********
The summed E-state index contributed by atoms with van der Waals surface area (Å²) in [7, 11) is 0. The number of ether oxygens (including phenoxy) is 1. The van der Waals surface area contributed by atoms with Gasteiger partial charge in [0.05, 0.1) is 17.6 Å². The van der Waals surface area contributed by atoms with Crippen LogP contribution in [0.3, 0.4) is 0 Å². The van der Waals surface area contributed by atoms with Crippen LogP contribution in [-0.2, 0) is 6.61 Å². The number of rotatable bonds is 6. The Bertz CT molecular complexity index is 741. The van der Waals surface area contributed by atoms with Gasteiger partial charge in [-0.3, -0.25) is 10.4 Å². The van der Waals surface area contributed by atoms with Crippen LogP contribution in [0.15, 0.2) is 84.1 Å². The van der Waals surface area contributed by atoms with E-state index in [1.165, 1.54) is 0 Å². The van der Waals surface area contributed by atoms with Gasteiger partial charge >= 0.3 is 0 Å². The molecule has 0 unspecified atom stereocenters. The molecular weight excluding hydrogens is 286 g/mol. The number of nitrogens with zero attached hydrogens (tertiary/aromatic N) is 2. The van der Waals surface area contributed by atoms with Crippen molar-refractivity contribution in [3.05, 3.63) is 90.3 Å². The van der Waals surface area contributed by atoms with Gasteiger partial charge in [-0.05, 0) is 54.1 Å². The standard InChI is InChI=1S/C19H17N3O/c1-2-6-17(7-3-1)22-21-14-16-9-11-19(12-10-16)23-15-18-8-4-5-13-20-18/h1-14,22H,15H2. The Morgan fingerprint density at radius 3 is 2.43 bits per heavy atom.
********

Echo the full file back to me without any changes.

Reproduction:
The summed E-state index contributed by atoms with van der Waals surface area (Å²) in [7, 11) is 0. The number of ether oxygens (including phenoxy) is 1. The van der Waals surface area contributed by atoms with Gasteiger partial charge in [0.05, 0.1) is 17.6 Å². The van der Waals surface area contributed by atoms with Crippen LogP contribution in [0.3, 0.4) is 0 Å². The van der Waals surface area contributed by atoms with Crippen LogP contribution in [-0.2, 0) is 6.61 Å². The number of rotatable bonds is 6. The Bertz CT molecular complexity index is 741. The van der Waals surface area contributed by atoms with Gasteiger partial charge in [-0.3, -0.25) is 10.4 Å². The van der Waals surface area contributed by atoms with Crippen LogP contribution in [0.15, 0.2) is 84.1 Å². The van der Waals surface area contributed by atoms with E-state index in [1.165, 1.54) is 0 Å². The van der Waals surface area contributed by atoms with Gasteiger partial charge >= 0.3 is 0 Å². The molecule has 0 unspecified atom stereocenters. The molecular weight excluding hydrogens is 286 g/mol. The number of nitrogens with zero attached hydrogens (tertiary/aromatic N) is 2. The van der Waals surface area contributed by atoms with Crippen molar-refractivity contribution in [3.05, 3.63) is 90.3 Å². The van der Waals surface area contributed by atoms with Gasteiger partial charge in [-0.05, 0) is 54.1 Å². The standard InChI is InChI=1S/C19H17N3O/c1-2-6-17(7-3-1)22-21-14-16-9-11-19(12-10-16)23-15-18-8-4-5-13-20-18/h1-14,22H,15H2. The Morgan fingerprint density at radius 3 is 2.43 bits per heavy atom.